The data shown below were collected from the profiles of 8 tweeters who shared this research output. Click here to find out more about how the information was compiled.

Mendeley readers

The data shown below were compiled from readership statistics for 312 Mendeley readers of this research output. Click here to see the associated Mendeley record.

Geographical breakdown

Country Count As %
United Kingdom 1 <1%
Hong Kong 1 <1%
Canada 1 <1%
Unknown 309 99%

Demographic breakdown

Readers by professional status Count As %
Student > Master 68 22%
Student > Ph. D. Student 41 13%
Student > Bachelor 40 13%
Researcher 35 11%
Student > Doctoral Student 17 5%
Other 59 19%
Unknown 52 17%
Readers by discipline Count As %
Medicine and Dentistry 93 30%
Nursing and Health Professions 53 17%
Psychology 28 9%
Social Sciences 11 4%
Sports and Recreations 9 3%
Other 47 15%
Unknown 71 23%

Attention Score in Context

This research output has an Altmetric Attention Score of 8. This is our high-level measure of the quality and quantity of online attention that it has received. This Attention Score, as well as the ranking and number of research outputs shown below, was calculated when the research output was last mentioned on 12 March 2020.
All research outputs
#2,372,634
of 15,226,654 outputs
Outputs from Cochrane database of systematic reviews
#5,067
of 11,159 outputs
Outputs of similar age
#52,130
of 265,024 outputs
Outputs of similar age from Cochrane database of systematic reviews
#92
of 172 outputs
Altmetric has tracked 15,226,654 research outputs across all sources so far. Compared to these this one has done well and is in the 84th percentile: it's in the top 25% of all research outputs ever tracked by Altmetric.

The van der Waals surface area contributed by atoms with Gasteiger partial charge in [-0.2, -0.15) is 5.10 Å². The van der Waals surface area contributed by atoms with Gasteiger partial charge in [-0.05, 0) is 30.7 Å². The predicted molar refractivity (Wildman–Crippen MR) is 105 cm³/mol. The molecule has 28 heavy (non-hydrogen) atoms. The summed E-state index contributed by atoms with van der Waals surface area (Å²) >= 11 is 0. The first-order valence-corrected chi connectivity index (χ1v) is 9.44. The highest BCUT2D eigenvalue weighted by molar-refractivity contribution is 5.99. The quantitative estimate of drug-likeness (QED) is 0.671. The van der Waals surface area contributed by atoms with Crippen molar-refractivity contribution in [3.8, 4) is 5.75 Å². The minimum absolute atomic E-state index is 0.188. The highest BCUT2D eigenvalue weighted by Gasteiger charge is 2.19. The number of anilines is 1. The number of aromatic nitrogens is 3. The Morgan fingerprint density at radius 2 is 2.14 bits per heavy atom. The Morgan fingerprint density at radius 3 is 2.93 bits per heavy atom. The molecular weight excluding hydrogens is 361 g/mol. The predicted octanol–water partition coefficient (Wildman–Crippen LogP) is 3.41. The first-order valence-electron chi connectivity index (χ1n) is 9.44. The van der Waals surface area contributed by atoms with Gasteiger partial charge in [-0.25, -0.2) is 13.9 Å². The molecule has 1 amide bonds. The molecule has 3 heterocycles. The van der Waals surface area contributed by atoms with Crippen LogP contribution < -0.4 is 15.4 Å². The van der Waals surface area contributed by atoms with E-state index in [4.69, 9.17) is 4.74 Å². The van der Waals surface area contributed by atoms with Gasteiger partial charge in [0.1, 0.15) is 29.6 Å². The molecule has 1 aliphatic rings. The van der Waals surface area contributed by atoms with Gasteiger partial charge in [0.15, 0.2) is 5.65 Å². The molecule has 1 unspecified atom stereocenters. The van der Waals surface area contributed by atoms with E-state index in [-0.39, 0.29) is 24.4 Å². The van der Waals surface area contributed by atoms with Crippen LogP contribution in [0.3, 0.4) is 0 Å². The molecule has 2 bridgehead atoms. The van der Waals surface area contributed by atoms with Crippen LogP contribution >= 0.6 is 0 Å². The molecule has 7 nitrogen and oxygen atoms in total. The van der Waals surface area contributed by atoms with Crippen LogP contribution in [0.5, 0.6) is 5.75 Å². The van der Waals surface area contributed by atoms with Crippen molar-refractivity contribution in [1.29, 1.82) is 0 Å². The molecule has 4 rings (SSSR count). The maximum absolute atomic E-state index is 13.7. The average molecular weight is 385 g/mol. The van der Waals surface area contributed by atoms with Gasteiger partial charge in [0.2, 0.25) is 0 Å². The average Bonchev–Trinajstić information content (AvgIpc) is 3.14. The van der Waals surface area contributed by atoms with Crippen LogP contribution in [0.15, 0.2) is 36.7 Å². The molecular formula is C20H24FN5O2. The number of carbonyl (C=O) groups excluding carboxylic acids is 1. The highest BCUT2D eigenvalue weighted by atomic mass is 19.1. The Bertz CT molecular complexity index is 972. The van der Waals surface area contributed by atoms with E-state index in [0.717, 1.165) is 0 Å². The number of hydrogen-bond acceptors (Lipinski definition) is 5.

So far Altmetric has tracked 11,159 research outputs from this source. They typically receive a lot more attention than average, with a mean Attention Score of 22.8. This one has gotten more attention than average, scoring higher than 54% of its peers.
Older research outputs will score higher simply because they've had more time to accumulate mentions. To account for age we can compare this Altmetric Attention Score to the 265,024 tracked outputs that were published within six weeks on either side of this one in any source. This one has done well, scoring higher than 80% of its contemporaries.
We're also able to compare this research output to 172 others from the same source and published within six weeks on either side of this one. This one is in the 45th percentile – i.e., 45% of its contemporaries scored the same or lower than it.